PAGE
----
5) “Greenhorns” and “Clam Digger” are two of my favorite stories in the book.  They’re also a little different from the other stories, as they feature fantasy/supernatural elements.

How come there are only a few horror-y stories in the book?  The rest seem extremely hard-boiled and realistic.  (Even though the stories feature “extreme” events, of course.)

DJK: When I wrote most of these stories, I was in grad school at the University of Pittsburgh, and many were sort of an affectionate raspberry to the typical MFA-style “lit” story. So I was purposefully playing with every genre I could. The fact that the vast majority also incorporated authority bashing of some kind is a mystery for a psychologist to unravel. Hopefully, a psychologist who is just starting out so that he or she is real hungry and really, really wants to get to the bottom of these things. Or maybe a recently martyred movie psychologist who will absolve me with four magic words, “It’s not your fault.”


6) You’re real good at using unexpected verbs.

In “Bad Hand Acting,” the janitor doesn’t “walk around” the mob of police.  He “orbits” them.

In “Either Way It Ends With A Shovel,” the character doesn’t just “look at” or “see” a bunch of bodies in his car trunk.  He “studies” the bodies and “counts” the “elbows and knees as tangled as his guts.”

In “Shades,” the narrator “drops” a dollar in a peddler’s hand, which is a lot less secure than “handing” a bill to a person.

How do you know when to use a regular old boring verb and when to use a cool, unexpected one?

DJK: Back in school, I was told verbs are very important to bringing a scene to life and their power shouldn’t be squandered through use of lazy words like, “are” and “to be,” like I just did in this sentence.


7) One of the things I really like about the stories is that you include a lot of fun “extra” stuff in your work.  “Clam Diggers” is very much a story about a man relating how his brother disappeared.  Still, you manage to sprinkle in a cool image/story about how the father taught the sons to turn bathroom graffiti swastikas into “neutered” sets of boxes. Unfortunately, writers like me have led sheltered, boring lives, depriving us of the opportunity to come across these kinds of interesting anecdotes and ideas.  How many of these cool things in the stories come from your real life?  Should sheltered writers like me just allow myself to make up stuff?  I’ve obviously never planned an inside job scam on a casino…should I just stop restricting myself and assuming I couldn’t write such a story?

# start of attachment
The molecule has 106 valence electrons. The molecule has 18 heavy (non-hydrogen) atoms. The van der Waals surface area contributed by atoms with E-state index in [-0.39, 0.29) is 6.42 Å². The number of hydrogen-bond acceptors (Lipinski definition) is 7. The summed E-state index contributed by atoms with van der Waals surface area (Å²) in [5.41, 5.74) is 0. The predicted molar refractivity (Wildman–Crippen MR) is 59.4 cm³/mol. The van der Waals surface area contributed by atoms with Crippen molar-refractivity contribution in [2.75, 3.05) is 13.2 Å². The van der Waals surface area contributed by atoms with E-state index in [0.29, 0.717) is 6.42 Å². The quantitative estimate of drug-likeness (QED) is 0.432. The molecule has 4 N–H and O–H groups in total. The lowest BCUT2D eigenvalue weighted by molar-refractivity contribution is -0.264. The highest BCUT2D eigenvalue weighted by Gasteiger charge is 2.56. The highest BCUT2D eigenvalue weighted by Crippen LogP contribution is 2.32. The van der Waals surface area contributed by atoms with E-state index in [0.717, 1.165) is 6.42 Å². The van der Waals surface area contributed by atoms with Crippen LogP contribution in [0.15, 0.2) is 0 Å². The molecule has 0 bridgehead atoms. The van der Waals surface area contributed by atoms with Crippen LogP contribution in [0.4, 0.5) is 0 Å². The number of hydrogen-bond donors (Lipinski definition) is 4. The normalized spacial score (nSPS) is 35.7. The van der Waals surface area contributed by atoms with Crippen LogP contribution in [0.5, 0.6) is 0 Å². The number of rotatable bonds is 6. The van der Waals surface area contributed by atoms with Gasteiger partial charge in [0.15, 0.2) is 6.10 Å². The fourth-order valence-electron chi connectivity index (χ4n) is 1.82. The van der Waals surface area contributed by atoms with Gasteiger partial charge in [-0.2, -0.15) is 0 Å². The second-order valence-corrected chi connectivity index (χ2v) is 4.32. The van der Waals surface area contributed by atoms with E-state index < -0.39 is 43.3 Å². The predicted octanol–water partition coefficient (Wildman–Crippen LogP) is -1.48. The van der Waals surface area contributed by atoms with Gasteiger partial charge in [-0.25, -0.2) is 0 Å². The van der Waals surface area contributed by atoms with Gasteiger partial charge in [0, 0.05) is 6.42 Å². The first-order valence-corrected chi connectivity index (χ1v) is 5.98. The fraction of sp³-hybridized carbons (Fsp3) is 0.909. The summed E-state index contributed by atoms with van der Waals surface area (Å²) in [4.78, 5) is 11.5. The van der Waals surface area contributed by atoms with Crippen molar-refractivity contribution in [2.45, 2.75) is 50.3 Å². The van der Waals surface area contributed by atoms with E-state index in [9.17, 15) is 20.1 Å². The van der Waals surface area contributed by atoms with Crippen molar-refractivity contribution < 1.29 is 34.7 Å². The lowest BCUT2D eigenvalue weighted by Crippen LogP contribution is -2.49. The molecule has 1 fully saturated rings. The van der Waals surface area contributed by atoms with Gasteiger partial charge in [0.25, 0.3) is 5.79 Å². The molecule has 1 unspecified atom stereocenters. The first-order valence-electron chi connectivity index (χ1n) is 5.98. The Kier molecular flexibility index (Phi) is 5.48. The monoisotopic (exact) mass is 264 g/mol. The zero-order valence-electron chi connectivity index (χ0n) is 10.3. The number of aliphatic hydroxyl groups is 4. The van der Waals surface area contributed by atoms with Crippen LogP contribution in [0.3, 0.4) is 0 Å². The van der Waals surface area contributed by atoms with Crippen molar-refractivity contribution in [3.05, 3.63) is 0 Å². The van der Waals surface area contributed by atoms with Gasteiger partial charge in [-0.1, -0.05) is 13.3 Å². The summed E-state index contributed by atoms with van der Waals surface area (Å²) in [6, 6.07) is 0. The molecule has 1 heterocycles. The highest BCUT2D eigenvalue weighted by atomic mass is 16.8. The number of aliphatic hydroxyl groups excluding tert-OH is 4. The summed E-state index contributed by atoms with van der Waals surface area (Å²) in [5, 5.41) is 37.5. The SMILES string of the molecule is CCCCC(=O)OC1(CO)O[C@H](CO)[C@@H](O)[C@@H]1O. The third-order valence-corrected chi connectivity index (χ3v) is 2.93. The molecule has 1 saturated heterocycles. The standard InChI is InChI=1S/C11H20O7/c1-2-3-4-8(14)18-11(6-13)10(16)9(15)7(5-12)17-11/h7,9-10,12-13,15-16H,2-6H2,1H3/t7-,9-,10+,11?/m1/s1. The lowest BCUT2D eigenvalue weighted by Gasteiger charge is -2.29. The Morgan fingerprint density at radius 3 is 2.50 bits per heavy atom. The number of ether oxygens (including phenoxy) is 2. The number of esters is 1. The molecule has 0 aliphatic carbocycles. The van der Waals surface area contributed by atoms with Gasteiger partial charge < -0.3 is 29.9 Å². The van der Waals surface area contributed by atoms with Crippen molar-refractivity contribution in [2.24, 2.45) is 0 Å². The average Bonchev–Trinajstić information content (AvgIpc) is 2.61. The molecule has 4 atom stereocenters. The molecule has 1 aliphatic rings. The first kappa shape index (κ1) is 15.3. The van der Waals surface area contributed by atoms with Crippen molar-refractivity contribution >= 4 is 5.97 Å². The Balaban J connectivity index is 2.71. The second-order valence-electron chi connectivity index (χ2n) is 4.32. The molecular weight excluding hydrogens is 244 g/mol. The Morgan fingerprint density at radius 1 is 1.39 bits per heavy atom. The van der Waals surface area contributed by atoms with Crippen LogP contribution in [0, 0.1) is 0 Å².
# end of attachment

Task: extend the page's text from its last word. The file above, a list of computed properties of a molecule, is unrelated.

DJK: Neutering swastikas into tiny four-paned windows is a favorite pastime of mine, as I found that moving to Kentucky means more than the usual quota of bathroom-stall neo-Nazi graffiti. See this is where the revolution will begin… on the toilet! And many of the digressions, er, details do come from my day-to-day or past adventures. I did win and lose and win back about three grand at roulette, and I committed all those ridiculous infractions at the roulette wheel at the MGM Grand Casino in Las Vegas. I’d like to say that was research, but it was my friend’s crazy wedding. I didn’t try to scam them, of course. All the flavor that my personal experience can bring to the stories stops just short of the actual crimes. Except for one. Maybe. Sort of. Next question!


8) You REALLY like to start stories with the inciting incident or with a sentence that represents the overarching feeling of the piece or its narrative thrust.  See?